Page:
The Severian Arches are located on the outermost part of the Palatine, opposite the Circus Maximus. Built during a long period of time, from the reign of Domitian to that of Maxentius, between the 1st and 4th centuries AD, they appear as a double order of vaulted structures supported by brick pillars.
The arches were built to support the expansion of the surface of the hill realizing an artificial plan useful for the construction of a new wing of the imperial palace and today constitute a wonderful example of the expertise of Roman engineers.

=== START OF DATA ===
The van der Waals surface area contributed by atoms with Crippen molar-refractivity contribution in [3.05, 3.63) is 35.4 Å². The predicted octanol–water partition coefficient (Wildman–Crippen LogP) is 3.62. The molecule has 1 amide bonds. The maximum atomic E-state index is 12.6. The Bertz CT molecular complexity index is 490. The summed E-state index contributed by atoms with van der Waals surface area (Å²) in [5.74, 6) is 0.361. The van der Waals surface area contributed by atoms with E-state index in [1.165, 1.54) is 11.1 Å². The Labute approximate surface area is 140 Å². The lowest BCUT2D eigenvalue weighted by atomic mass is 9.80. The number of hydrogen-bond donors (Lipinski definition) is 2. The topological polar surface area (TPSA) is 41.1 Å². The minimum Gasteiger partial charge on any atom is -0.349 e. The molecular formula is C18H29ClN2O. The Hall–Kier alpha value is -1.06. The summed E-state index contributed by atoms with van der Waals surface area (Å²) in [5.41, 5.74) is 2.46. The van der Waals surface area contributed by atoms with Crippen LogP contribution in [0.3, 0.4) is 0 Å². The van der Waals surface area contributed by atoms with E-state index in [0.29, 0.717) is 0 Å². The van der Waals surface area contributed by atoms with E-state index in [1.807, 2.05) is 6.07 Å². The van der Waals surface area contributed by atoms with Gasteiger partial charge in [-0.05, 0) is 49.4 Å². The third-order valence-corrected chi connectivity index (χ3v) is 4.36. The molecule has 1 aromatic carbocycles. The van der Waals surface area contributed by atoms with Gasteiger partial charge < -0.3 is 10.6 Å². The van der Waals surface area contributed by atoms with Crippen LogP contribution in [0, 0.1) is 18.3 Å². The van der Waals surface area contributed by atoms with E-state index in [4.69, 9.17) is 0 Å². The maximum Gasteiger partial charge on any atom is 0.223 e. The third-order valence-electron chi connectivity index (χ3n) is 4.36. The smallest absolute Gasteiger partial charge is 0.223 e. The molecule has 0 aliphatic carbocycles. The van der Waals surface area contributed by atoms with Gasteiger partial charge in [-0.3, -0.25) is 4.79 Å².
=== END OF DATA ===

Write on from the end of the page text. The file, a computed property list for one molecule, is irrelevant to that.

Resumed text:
From the top of the architectural complex it is possible to enjoy an extraordinary view of modern and ancient Rome: in particular, you can admire the imperial stage and its access corridor built on the Circus Maximus by Domitian and enlarged by Maxentius. The so-called "Stadium", the work of that same architect Rabirio, who was responsible for reconstructing the Temple of Jupiter Capitoline, is also looming in the eyes of visitors. Evocative and full of charm is the play of light and shadow which, especially at sunset, gives the archaeological area an almost magical atmosphere, as if suspended in time.
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